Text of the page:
Now, I will put a caveat in there. Sometimes our staff will have connectivity issues, and in those cases, of course, we provide a more direct route. A number of those 1,740 tickets I mentioned are from new hires who may be having problems navigating the system or getting log-in access to the system. In those cases, we do provide phone numbers and email addresses to get directly to our T1 team. So we are not saying, "regardless of your situation, there’s no way for you to get a phone number"! The other group that has connectivity issues is made of employees who are based on client sites, behind firewalls. In those cases, too, we provide additional ways of contacting the HR team.
The overall goal is to continue to drive that T0 rate up. If T0 doesn’t work effectively, the entire model feels the impact.
Barbara Hodge: Are you finding that new hires account for a high percentage of ticket issuance? And if so, are you trying to change the on-boarding process to eliminate this?
Nadine Hogan: Yes. Our new employees are fairly active users of our T1 team. We are in the process, with the help of Enwisen, of launching a new on-boarding process for North America, which will address many of the questions new hires tend to raise. In fact, we are going live with it next month. It will be a more effective on-boarding journey, as we call it, which will walk new hires through what they need to accomplish in their first day, provide information they need to know their first week, and the specific learning courses developed for them.
Barbara Hodge: You’ve used a lot of software-as-service technology to meet your goals. Can you talk about the types of solutions you’ve identified and deployed?
Nadine Hogan: We did go through an RFP process in selecting the technology, and we selected Enwisen as our partner. At the time, before we launched this new model, we were using SharePoint for our HR knowledgebase. What we determined was that the Enwisen software package was going to be a nice complement to the model that we were implementing. One of the things that we really liked about the package was that it provided a knowledgebase, or HR portal, where we host our information. And we’re able to provide that information in multiple views. So we have an employee view, a manager view, and an HR view. They are very sophisticated tools that filter information to the people that need to see it. So as HR creates new pages on the employee network, we tag who should see what pages. It allows us to be very clear and concise around who can see what – across countries and across roles. The Enwisen software takes it from there. In addition, we purchased our HR ticketing system from Enwisen. It allows our employees to seamlessly create tickets from the employee network and then managed within the ticketing system.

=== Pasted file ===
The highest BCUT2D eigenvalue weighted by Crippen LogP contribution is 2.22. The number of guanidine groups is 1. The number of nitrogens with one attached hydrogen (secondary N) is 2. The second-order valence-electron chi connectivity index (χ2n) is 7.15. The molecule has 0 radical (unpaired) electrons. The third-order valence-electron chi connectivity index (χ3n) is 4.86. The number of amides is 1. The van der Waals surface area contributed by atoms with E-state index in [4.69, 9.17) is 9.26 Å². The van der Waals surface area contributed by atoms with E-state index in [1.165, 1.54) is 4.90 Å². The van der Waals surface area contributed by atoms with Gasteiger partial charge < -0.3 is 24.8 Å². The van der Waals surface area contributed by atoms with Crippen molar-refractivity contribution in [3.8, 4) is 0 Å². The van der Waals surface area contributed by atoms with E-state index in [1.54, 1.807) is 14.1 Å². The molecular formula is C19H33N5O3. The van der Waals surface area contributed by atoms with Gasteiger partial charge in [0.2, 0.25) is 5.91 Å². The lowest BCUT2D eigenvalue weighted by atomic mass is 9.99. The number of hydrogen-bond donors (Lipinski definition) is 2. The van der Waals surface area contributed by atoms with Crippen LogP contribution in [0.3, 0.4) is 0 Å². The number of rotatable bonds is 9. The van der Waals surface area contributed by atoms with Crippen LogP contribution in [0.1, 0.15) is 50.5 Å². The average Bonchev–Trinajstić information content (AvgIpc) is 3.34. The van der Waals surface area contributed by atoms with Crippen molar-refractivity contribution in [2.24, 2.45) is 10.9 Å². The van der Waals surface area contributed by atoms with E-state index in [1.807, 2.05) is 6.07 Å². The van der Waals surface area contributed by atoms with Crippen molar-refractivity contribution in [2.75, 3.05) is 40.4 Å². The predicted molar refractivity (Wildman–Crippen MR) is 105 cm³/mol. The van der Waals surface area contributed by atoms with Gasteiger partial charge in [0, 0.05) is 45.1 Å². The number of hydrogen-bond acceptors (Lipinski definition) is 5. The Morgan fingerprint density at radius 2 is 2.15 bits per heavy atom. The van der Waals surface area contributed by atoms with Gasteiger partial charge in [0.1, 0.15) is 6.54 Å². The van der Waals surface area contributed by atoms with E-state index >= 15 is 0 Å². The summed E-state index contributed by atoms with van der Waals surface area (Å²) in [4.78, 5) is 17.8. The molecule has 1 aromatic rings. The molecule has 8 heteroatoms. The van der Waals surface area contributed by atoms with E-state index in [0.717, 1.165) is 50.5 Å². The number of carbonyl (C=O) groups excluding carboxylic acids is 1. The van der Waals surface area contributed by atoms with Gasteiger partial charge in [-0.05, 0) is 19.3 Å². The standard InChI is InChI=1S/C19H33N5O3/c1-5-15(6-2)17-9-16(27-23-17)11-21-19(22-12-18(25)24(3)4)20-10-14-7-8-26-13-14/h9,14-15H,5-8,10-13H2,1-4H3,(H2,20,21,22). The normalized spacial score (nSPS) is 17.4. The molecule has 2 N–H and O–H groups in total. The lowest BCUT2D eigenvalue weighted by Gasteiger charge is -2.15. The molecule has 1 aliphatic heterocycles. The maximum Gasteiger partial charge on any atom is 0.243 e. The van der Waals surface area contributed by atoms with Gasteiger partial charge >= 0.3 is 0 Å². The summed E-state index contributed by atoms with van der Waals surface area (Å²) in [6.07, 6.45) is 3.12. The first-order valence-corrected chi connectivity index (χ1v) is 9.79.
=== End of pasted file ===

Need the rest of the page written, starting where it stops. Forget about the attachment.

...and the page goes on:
As our on-boarding tool is also an Enwisen product, they all work very nicely together. It means we have one vendor to work with, and one account manager to work with, to pull it all together.
Barbara Hodge: I’d like to ask you how you rolled out this new model across the different locations and business units. What were the challenges that you came across in introducing this new model?
Nadine Hogan: The change elements are a little bit different, country by country, because of the cultural differences as well as the current HR structure within each country. There are obviously change management elements for the employees and managers, but there are change management elements for the HR staff too.
What I find, as I work with HR individuals, is that they like to help people resolve their questions. What we’re actually asking them to do is drive people to the employee network. And sometimes that’s very difficult for the HR staff, because they want to take that question or that challenge directly, and solve it quickly. But today, it’s really about teaching employees how to find these answers on their own. You know the saying, "You can give a person a fish and feed them for a day…or teach a person to fish, and feed them for a lifetime"…just getting the HR individuals to understand the model and be comfortable redirecting people to the employee network as opposed to providing a solution themselves was probably one of the biggest change elements that we faced. And that seemed to be regardless of culture, although it was a little more challenging where we had a high concentration of people in one location. Not only were the employees used to picking up the phone and calling HR directly, they were used to walking over to that person’s desk and asking them a question.
Barbara Hodge: What about the end user themselves? Did you experience pushback?
Nadine Hogan: Certainly there is some push-back, but I do think the fact that the change in the HR model was addressing a corporate need to reduce expenses as well as aligning our services with the business’s needs helped.